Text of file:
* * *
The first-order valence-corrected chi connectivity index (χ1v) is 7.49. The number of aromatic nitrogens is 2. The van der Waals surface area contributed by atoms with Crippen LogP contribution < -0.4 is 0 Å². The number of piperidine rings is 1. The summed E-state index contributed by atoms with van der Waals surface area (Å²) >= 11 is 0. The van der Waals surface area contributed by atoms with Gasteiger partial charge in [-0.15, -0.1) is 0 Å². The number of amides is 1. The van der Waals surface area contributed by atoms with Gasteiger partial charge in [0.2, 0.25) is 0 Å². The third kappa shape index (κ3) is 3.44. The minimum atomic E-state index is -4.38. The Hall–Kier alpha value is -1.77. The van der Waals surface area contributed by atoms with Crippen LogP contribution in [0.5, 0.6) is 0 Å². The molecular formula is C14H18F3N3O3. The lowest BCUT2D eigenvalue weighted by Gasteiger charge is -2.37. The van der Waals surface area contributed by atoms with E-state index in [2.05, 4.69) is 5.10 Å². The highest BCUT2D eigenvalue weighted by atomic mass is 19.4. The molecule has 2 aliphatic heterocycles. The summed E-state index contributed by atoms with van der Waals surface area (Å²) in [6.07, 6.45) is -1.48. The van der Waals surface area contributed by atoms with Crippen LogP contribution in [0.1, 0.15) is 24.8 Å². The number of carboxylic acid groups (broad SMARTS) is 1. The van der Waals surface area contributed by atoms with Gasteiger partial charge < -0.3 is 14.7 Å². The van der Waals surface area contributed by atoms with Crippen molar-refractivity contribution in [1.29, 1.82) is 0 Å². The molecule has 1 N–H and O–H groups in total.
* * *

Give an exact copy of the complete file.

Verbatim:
The first-order valence-corrected chi connectivity index (χ1v) is 7.49. The number of aromatic nitrogens is 2. The van der Waals surface area contributed by atoms with Crippen LogP contribution < -0.4 is 0 Å². The number of piperidine rings is 1. The summed E-state index contributed by atoms with van der Waals surface area (Å²) >= 11 is 0. The van der Waals surface area contributed by atoms with Gasteiger partial charge in [-0.15, -0.1) is 0 Å². The number of amides is 1. The van der Waals surface area contributed by atoms with Gasteiger partial charge in [0.2, 0.25) is 0 Å². The third kappa shape index (κ3) is 3.44. The minimum atomic E-state index is -4.38. The Hall–Kier alpha value is -1.77. The van der Waals surface area contributed by atoms with Crippen LogP contribution in [0.5, 0.6) is 0 Å². The molecular formula is C14H18F3N3O3. The lowest BCUT2D eigenvalue weighted by Gasteiger charge is -2.37. The van der Waals surface area contributed by atoms with E-state index in [2.05, 4.69) is 5.10 Å². The highest BCUT2D eigenvalue weighted by atomic mass is 19.4. The molecule has 2 aliphatic heterocycles. The summed E-state index contributed by atoms with van der Waals surface area (Å²) in [6.07, 6.45) is -1.48. The van der Waals surface area contributed by atoms with Crippen LogP contribution in [0.1, 0.15) is 24.8 Å². The number of carboxylic acid groups (broad SMARTS) is 1. The van der Waals surface area contributed by atoms with Gasteiger partial charge < -0.3 is 14.7 Å². The van der Waals surface area contributed by atoms with Crippen molar-refractivity contribution in [1.29, 1.82) is 0 Å². The molecule has 1 N–H and O–H groups in total.